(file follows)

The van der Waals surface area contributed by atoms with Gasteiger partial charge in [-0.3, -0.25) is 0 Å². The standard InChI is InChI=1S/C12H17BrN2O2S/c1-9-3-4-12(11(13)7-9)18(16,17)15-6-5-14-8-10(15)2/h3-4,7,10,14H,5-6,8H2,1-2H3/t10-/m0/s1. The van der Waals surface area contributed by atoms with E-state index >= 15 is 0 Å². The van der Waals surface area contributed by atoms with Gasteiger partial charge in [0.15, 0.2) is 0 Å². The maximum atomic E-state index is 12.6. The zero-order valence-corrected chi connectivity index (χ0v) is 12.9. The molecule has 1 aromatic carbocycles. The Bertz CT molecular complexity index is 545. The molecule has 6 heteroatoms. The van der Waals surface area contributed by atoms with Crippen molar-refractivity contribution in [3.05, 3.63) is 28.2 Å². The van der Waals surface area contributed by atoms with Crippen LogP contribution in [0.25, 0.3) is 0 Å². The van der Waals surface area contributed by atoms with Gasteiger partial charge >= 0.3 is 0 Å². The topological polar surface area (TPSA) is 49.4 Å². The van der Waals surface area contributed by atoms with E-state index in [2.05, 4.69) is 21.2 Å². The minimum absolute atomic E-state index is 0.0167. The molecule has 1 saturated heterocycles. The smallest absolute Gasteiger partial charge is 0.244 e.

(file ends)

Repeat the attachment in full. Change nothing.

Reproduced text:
The van der Waals surface area contributed by atoms with Gasteiger partial charge in [-0.3, -0.25) is 0 Å². The standard InChI is InChI=1S/C12H17BrN2O2S/c1-9-3-4-12(11(13)7-9)18(16,17)15-6-5-14-8-10(15)2/h3-4,7,10,14H,5-6,8H2,1-2H3/t10-/m0/s1. The van der Waals surface area contributed by atoms with E-state index >= 15 is 0 Å². The van der Waals surface area contributed by atoms with Gasteiger partial charge in [0.15, 0.2) is 0 Å². The maximum atomic E-state index is 12.6. The zero-order valence-corrected chi connectivity index (χ0v) is 12.9. The molecule has 1 aromatic carbocycles. The Bertz CT molecular complexity index is 545. The molecule has 6 heteroatoms. The van der Waals surface area contributed by atoms with Crippen molar-refractivity contribution in [3.05, 3.63) is 28.2 Å². The van der Waals surface area contributed by atoms with Crippen LogP contribution in [0.25, 0.3) is 0 Å². The van der Waals surface area contributed by atoms with Gasteiger partial charge >= 0.3 is 0 Å². The topological polar surface area (TPSA) is 49.4 Å². The van der Waals surface area contributed by atoms with E-state index in [2.05, 4.69) is 21.2 Å². The minimum absolute atomic E-state index is 0.0167. The molecule has 1 saturated heterocycles. The smallest absolute Gasteiger partial charge is 0.244 e.